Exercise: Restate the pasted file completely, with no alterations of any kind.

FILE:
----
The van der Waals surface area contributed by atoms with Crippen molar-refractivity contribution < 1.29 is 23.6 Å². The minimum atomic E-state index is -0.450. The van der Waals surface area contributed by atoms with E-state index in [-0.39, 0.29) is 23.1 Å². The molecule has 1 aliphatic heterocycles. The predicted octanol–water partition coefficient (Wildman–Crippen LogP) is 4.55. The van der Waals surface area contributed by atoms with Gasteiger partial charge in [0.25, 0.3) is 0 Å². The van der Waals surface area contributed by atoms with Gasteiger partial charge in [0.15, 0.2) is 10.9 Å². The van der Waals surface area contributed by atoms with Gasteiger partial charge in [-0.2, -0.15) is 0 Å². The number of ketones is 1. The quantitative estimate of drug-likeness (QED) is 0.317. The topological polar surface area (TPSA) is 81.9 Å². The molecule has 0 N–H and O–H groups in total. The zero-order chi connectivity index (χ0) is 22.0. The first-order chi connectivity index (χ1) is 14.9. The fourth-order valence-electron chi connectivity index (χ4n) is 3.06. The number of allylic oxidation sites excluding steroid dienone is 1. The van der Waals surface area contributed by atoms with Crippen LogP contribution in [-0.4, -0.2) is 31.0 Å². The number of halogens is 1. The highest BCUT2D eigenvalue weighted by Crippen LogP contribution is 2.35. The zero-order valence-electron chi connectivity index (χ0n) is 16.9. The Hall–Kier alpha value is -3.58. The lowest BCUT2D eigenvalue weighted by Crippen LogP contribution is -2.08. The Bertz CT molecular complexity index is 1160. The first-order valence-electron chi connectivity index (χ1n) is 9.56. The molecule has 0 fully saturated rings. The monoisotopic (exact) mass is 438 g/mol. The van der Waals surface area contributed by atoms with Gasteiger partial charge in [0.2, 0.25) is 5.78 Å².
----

The van der Waals surface area contributed by atoms with Crippen molar-refractivity contribution < 1.29 is 23.6 Å². The minimum atomic E-state index is -0.450. The van der Waals surface area contributed by atoms with E-state index in [-0.39, 0.29) is 23.1 Å². The molecule has 1 aliphatic heterocycles. The predicted octanol–water partition coefficient (Wildman–Crippen LogP) is 4.55. The van der Waals surface area contributed by atoms with Gasteiger partial charge in [0.25, 0.3) is 0 Å². The van der Waals surface area contributed by atoms with Gasteiger partial charge in [0.15, 0.2) is 10.9 Å². The van der Waals surface area contributed by atoms with Gasteiger partial charge in [-0.2, -0.15) is 0 Å². The number of ketones is 1. The quantitative estimate of drug-likeness (QED) is 0.317. The topological polar surface area (TPSA) is 81.9 Å². The molecule has 0 N–H and O–H groups in total. The zero-order chi connectivity index (χ0) is 22.0. The first-order chi connectivity index (χ1) is 14.9. The fourth-order valence-electron chi connectivity index (χ4n) is 3.06. The number of allylic oxidation sites excluding steroid dienone is 1. The van der Waals surface area contributed by atoms with Crippen LogP contribution in [-0.4, -0.2) is 31.0 Å². The number of halogens is 1. The highest BCUT2D eigenvalue weighted by Crippen LogP contribution is 2.35. The zero-order valence-electron chi connectivity index (χ0n) is 16.9. The Hall–Kier alpha value is -3.58. The lowest BCUT2D eigenvalue weighted by Crippen LogP contribution is -2.08. The Bertz CT molecular complexity index is 1160. The first-order valence-electron chi connectivity index (χ1n) is 9.56. The molecule has 0 fully saturated rings. The monoisotopic (exact) mass is 438 g/mol. The van der Waals surface area contributed by atoms with Gasteiger partial charge in [0.2, 0.25) is 5.78 Å².